Published: 09-06-2017 15:45 | Updated: 14-06-2017 16:17

Lithium protects against suicide

Suicidal behaviour decreases among individuals with bipolar disorder during periods of lithium medication, according to an extensive register-based study conducted at Karolinska Institutet in Sweden. The results are published in The American Journal of Psychiatry.

Paul Lichtenstein. Foto: Ulf Sirborn.More than one percent of the world’s population is affected by bipolar disorder. The disease is characterised by alternating periods of depression and elevated mood (mania). Medication with lithium and valproate prevents manic phases and has mood-stabilizing effects. It is known that people with bipolar disorder have a high risk of committing suicide, but whether the drugs reduce the risk of suicide has not been sufficiently investigated. Researchers at Karolinska Institutet have, therefore, conducted an extensive register-based study.

Many suicides could be avoided

”We now strongly augment the existing evidence that lithium treatment is protective against suicide attempts and suicide”, says Professor Paul Lichtenstein at Karolinska Institutet’s Department of Medical Epidemiology and Biostatistics. ”We estimate that more than ten per cent of attempted or completed suicides could have been avoided if these individuals had been continuously taking lithium during the study period”.

The study was performed in collaboration with the University of Gothenburg and included more than 51,000 individuals with bipolar disorder from the Swedish National Patient Registry over an eight-year period (2006-2013). During this period, 10,648 suicide-related events occurred. All participants in the study were compared to themselves during periods with and without medication with lithium and valproate, respectively. The risk of suicide-related events was reduced by 14 per cent while individuals were receiving lithium, as compared with the same individuals while not receiving lithium.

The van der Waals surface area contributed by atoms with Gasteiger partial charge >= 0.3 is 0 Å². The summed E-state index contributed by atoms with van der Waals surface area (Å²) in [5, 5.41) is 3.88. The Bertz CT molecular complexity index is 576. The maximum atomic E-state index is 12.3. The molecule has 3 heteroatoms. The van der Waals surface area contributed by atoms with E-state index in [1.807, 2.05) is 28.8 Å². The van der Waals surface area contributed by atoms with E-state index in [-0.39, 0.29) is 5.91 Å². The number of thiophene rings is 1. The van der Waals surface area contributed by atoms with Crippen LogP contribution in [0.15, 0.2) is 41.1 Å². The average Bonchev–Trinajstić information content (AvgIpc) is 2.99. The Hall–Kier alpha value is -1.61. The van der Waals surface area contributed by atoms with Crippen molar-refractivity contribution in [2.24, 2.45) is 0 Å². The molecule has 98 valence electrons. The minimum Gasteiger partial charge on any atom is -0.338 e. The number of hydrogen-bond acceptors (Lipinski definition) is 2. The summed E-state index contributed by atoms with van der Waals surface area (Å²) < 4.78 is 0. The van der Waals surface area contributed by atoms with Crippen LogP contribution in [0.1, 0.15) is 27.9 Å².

Lithium medication has decreased steadily

The study also demonstrates that valproate, the most common alternative to lithium, probably has no effect on suicidal behaviour. Lithium medication has decreased steadily in recent years in Sweden. Paul Lichtenstein believes that the results of the study are of relevance for clinical decisions.

”When a doctor is trying to find the best pharmacological treatment for the patient, the anti-suicidal effect of lithium should be taken into consideration, especially for patients with suspected suicidal intentions”, says Paul Lichtenstein.

The study was financed with grants from the Swedish Research Council, the Swedish Council for Working Life and Social Research, the Swedish foundation for Strategic Research, and the China Scholarship Council. No commercial interests have been reported.


‘Suicidal Behavior During Lithium and Valproate Medication: A Within-individual Eight Year Prospective Study of 50,000 Patients With Bipolar Disorder’, Jie Song, Arvid Sjölander, Erik Joas, Sarah E. Bergen, Bo Runeson, Henrik Larsson, Mikael Landén, Paul Lichtenstein. The American Journal of Psychiatry, online 9 June 2017.